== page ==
The music industry's efforts to tackle Latin music piracy are paying off.

The music industry's efforts to tackle Latin music piracy are paying off.

The RIAA today (May 11) released its physical-goods piracy roundup for 2003, revealing that its new beefed-up initiatives resulted in a 40% increase in seizures of counterfeit Latin product, compared to 2002.

Piracy is a "disproportionate problem for the Latin music genre," says Brad Buckles, executive VP/director of anti-piracy at the RIAA.

Overall seizures of counterfeit and pirate CD-Rs again topped 5 million units in 2003. The RIAA's Anti-Piracy Unit made a sizable dent, seizing 1.4 million pirated Latin-music recordings.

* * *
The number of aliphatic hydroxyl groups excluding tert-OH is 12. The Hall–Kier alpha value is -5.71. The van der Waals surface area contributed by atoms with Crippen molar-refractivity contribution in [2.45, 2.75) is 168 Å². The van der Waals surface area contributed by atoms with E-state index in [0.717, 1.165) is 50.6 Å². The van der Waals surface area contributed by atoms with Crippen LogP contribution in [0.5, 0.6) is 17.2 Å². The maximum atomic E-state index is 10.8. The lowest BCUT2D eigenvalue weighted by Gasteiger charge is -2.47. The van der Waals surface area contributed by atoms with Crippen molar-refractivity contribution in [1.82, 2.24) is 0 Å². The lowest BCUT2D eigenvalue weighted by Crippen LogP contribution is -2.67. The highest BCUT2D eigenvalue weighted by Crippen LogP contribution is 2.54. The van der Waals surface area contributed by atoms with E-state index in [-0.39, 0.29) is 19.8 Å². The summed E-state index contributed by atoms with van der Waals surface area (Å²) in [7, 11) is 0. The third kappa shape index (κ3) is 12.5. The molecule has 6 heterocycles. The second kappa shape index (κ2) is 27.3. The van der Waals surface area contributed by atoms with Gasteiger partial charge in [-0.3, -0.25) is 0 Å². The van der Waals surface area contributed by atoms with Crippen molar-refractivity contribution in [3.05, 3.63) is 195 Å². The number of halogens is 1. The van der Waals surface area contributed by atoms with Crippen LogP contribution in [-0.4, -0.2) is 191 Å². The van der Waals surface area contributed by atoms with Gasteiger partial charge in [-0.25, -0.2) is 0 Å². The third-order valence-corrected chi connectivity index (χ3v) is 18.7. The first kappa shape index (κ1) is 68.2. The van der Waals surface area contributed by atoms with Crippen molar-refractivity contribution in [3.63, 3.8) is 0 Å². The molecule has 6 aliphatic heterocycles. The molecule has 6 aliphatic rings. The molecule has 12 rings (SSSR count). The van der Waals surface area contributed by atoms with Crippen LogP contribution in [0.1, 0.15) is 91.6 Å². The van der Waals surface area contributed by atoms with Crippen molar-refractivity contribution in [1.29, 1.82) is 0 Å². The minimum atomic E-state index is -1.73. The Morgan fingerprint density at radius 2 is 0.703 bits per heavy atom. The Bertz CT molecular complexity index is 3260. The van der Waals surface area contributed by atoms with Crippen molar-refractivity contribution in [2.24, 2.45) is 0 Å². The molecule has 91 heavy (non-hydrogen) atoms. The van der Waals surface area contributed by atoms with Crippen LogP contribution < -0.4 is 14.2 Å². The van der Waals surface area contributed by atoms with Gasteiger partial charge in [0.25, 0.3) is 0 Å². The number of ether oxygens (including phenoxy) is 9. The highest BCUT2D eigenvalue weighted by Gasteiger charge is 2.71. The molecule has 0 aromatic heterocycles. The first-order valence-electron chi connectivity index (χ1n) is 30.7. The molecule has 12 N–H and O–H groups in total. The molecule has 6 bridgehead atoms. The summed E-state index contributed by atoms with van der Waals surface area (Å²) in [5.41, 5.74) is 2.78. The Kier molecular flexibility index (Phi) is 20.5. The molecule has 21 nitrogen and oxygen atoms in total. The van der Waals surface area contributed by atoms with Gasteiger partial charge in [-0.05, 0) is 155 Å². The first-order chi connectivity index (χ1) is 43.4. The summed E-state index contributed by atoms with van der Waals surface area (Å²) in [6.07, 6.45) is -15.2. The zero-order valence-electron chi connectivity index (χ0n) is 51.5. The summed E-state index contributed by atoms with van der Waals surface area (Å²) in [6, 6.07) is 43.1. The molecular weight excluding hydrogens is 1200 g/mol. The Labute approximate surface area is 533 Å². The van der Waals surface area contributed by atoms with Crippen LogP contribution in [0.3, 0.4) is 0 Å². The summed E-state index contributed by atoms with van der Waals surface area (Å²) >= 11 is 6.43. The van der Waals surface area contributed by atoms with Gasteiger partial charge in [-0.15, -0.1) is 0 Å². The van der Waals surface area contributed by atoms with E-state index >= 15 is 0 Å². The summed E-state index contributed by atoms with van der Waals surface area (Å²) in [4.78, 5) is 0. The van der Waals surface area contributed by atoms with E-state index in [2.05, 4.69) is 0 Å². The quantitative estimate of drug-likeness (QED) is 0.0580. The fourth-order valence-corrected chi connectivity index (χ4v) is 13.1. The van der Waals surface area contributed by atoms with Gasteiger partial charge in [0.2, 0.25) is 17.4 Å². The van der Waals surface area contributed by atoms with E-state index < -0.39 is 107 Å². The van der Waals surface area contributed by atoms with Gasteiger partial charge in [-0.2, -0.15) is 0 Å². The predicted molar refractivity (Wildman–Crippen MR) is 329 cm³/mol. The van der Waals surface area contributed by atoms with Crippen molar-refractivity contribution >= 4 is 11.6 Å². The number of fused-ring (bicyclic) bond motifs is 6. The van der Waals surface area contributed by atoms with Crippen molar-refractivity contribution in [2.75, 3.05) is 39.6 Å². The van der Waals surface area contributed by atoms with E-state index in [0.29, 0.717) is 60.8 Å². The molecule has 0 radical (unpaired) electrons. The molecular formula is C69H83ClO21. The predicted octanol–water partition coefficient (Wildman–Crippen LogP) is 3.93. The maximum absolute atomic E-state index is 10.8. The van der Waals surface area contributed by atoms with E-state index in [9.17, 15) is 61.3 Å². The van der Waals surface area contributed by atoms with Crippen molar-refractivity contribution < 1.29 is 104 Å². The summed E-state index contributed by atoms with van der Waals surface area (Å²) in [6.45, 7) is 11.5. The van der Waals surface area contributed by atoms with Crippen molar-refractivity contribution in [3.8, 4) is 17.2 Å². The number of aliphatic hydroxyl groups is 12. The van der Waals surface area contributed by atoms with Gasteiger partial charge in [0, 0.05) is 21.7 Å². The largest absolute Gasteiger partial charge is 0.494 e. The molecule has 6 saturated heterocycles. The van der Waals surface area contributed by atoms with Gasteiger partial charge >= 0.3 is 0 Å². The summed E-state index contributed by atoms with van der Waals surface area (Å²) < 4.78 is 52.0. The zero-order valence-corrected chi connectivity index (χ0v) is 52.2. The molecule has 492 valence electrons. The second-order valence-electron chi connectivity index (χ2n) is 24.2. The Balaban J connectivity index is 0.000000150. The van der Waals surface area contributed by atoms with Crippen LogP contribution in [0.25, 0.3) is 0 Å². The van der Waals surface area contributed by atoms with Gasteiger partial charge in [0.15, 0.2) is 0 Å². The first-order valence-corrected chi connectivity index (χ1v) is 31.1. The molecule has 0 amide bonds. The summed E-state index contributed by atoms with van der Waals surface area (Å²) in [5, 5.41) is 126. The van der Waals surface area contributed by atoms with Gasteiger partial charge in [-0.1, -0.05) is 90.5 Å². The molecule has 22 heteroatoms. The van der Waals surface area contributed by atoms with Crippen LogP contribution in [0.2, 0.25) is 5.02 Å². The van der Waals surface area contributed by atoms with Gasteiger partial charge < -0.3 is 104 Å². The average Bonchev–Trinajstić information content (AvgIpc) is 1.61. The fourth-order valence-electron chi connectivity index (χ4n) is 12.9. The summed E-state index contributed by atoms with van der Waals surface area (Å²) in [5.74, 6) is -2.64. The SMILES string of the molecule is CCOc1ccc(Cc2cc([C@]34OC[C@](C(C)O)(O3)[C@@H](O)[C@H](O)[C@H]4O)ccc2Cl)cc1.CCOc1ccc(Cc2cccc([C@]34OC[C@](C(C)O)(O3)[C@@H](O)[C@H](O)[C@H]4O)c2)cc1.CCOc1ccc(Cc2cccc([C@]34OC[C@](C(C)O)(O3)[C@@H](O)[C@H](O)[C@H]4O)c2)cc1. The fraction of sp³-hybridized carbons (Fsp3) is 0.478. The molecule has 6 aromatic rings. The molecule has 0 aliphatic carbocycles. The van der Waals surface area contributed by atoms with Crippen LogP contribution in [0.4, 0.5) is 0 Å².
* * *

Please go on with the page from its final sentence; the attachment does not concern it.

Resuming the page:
"We are working with law enforcement to bring down major piracy kingpins producing counterfeit product, and targeting areas where this music is especially rampant -- flea markets, retail outlets and on the street," says Buckles.

Last year, the RIAA dedicated $2.5 million in funds toward fighting Latin-music piracy in the United States. The organization estimates between 30%-40% of all Latin music sold in the United States is counterfeit.

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